The NFL’s worst No. 1 seeds since 1983: The Titans make the list, but there are reasons for optimism

The Tennessee Titans had some impressive wins this season. They beat their division rivals in Indianapolis twice. They beat the Los Angeles Rams handily. They beat the Buffalo Bills when the Bills were considered the favorite to win the AFC. And they clobbered the Kansas City Chiefs by a final score of 27-3.

The Titans also had some very unimpressive losses this season. They lost to the New York Jets and Houston Texans, two teams that each finished 4-13. They lost to New England Patriots by 23 points and to the Arizona Cardinals by 25.

As a result of those losses and a number of very close wins, advanced metrics are down on the Titans going into this year’s playoffs. And no advanced metric is more down on the Titans than Football Outsiders’ DVOA ratings.

The Titans will go into the playoffs with the worst regular-season DVOA rating ever for a No. 1 seed. They are the first team to get a No. 1 seed with a below-average total DVOA, based on play-by-play breakdown currently going back to 1983.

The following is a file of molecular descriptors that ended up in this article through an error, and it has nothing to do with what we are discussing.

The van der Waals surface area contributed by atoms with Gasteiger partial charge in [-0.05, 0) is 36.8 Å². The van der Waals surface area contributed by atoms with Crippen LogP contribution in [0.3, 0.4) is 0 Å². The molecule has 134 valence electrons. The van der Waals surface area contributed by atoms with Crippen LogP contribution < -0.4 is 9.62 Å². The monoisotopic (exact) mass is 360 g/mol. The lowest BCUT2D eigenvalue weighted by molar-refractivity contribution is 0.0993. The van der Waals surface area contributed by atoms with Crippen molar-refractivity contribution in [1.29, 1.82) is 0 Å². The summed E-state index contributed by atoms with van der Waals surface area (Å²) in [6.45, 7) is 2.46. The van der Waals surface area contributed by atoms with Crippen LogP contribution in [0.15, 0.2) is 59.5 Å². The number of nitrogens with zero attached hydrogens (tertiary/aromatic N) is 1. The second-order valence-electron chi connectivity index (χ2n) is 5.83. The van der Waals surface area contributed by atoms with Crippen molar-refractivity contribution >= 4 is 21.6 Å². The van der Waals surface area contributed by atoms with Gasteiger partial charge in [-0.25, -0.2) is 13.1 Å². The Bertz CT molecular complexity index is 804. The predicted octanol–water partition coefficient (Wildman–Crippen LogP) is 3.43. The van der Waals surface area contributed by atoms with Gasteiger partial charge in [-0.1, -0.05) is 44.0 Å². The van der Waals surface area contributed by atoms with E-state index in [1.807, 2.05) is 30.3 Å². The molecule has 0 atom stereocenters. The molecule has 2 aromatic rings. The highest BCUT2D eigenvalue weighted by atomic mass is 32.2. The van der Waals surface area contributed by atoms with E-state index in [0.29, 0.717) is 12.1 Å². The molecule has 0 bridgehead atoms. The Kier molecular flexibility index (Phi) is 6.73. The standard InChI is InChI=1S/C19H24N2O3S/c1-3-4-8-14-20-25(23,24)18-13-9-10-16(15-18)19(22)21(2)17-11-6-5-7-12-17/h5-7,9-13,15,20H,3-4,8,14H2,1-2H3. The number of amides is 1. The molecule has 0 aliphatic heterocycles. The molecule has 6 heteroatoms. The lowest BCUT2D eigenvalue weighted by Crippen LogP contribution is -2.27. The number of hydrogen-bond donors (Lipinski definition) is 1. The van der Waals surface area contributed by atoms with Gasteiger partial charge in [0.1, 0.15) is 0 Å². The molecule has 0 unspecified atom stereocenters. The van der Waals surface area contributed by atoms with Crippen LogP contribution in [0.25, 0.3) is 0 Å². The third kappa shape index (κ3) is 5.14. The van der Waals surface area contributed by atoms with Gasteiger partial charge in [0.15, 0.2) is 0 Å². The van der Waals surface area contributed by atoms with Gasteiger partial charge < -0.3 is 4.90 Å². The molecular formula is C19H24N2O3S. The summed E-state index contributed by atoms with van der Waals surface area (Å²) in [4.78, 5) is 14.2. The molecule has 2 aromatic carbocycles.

In fact, the Titans do not just have the lowest regular-season DVOA for any No. 1 seed. They even have a lower DVOA than any No. 2 seed. Three teams have earned No. 2 seeds with negative DVOA for the season: the 2005 Chicago Bears (minus-1.8%), the 2004 Atlanta Falcons (minus-1.7%), and the 2000 Minnesota Vikings (minus-1.3%). Each of those teams was slightly ahead of the 2021 Titans.

No team has ever won the Super Bowl after putting up a negative DVOA during the regular season. Only two teams have even made it to the Super Bowl after a negative regular season: the 2003 Panthers (minus-0.2%) and the 2008 Cardinals (minus-4.0%). For the Titans to win the Super Bowl would be an unprecedented achievement.